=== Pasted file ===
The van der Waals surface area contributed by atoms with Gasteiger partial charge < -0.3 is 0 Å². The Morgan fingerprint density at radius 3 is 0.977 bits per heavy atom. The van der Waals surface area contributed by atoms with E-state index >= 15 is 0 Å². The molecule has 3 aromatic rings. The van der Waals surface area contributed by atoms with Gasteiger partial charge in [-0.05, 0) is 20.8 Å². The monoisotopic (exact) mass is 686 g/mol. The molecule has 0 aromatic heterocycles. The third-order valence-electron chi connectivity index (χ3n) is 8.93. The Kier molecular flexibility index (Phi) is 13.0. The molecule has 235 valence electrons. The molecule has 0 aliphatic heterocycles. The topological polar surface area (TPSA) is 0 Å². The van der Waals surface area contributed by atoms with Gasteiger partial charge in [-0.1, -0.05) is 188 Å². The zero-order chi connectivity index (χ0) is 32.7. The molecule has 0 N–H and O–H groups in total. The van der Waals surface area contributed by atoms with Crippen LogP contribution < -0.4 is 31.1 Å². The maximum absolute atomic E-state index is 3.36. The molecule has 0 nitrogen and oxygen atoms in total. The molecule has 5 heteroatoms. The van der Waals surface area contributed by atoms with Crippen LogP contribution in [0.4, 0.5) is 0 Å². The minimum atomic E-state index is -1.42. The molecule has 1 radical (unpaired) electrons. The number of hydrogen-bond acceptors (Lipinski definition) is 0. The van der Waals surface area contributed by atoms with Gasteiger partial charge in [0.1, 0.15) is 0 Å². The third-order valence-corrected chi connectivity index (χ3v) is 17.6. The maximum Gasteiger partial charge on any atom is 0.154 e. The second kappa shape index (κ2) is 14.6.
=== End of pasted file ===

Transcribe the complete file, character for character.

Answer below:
The van der Waals surface area contributed by atoms with Gasteiger partial charge < -0.3 is 0 Å². The Morgan fingerprint density at radius 3 is 0.977 bits per heavy atom. The van der Waals surface area contributed by atoms with E-state index >= 15 is 0 Å². The molecule has 3 aromatic rings. The van der Waals surface area contributed by atoms with Gasteiger partial charge in [-0.05, 0) is 20.8 Å². The monoisotopic (exact) mass is 686 g/mol. The molecule has 0 aromatic heterocycles. The third-order valence-electron chi connectivity index (χ3n) is 8.93. The Kier molecular flexibility index (Phi) is 13.0. The molecule has 235 valence electrons. The molecule has 0 aliphatic heterocycles. The topological polar surface area (TPSA) is 0 Å². The van der Waals surface area contributed by atoms with Gasteiger partial charge in [-0.1, -0.05) is 188 Å². The zero-order chi connectivity index (χ0) is 32.7. The molecule has 0 N–H and O–H groups in total. The van der Waals surface area contributed by atoms with Crippen LogP contribution < -0.4 is 31.1 Å². The maximum absolute atomic E-state index is 3.36. The molecule has 0 nitrogen and oxygen atoms in total. The molecule has 5 heteroatoms. The van der Waals surface area contributed by atoms with Crippen LogP contribution in [0.4, 0.5) is 0 Å². The minimum atomic E-state index is -1.42. The molecule has 1 radical (unpaired) electrons. The number of hydrogen-bond acceptors (Lipinski definition) is 0. The van der Waals surface area contributed by atoms with Gasteiger partial charge in [0.1, 0.15) is 0 Å². The third-order valence-corrected chi connectivity index (χ3v) is 17.6. The maximum Gasteiger partial charge on any atom is 0.154 e. The second kappa shape index (κ2) is 14.6.